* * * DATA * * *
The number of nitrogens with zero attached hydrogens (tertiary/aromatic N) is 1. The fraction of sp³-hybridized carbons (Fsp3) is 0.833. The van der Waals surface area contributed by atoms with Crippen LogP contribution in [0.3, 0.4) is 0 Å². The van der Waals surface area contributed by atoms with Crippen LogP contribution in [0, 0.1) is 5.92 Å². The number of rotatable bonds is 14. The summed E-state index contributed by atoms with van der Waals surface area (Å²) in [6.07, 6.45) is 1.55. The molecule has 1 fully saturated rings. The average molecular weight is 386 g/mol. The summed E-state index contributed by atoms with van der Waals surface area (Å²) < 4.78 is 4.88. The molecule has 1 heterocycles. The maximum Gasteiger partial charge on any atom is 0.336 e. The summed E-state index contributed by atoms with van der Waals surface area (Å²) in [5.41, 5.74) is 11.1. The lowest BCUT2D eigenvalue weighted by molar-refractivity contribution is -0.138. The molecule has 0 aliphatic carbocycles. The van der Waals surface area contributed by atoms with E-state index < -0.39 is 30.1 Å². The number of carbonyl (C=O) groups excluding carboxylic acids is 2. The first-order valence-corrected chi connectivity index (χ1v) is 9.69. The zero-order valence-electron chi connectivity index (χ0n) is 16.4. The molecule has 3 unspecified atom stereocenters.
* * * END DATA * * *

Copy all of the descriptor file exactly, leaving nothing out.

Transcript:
The number of nitrogens with zero attached hydrogens (tertiary/aromatic N) is 1. The fraction of sp³-hybridized carbons (Fsp3) is 0.833. The van der Waals surface area contributed by atoms with Crippen LogP contribution in [0.3, 0.4) is 0 Å². The van der Waals surface area contributed by atoms with Crippen LogP contribution in [0, 0.1) is 5.92 Å². The number of rotatable bonds is 14. The summed E-state index contributed by atoms with van der Waals surface area (Å²) in [6.07, 6.45) is 1.55. The molecule has 1 fully saturated rings. The average molecular weight is 386 g/mol. The summed E-state index contributed by atoms with van der Waals surface area (Å²) < 4.78 is 4.88. The molecule has 1 heterocycles. The maximum Gasteiger partial charge on any atom is 0.336 e. The summed E-state index contributed by atoms with van der Waals surface area (Å²) in [5.41, 5.74) is 11.1. The lowest BCUT2D eigenvalue weighted by molar-refractivity contribution is -0.138. The molecule has 0 aliphatic carbocycles. The van der Waals surface area contributed by atoms with E-state index < -0.39 is 30.1 Å². The number of carbonyl (C=O) groups excluding carboxylic acids is 2. The first-order valence-corrected chi connectivity index (χ1v) is 9.69. The zero-order valence-electron chi connectivity index (χ0n) is 16.4. The molecule has 3 unspecified atom stereocenters.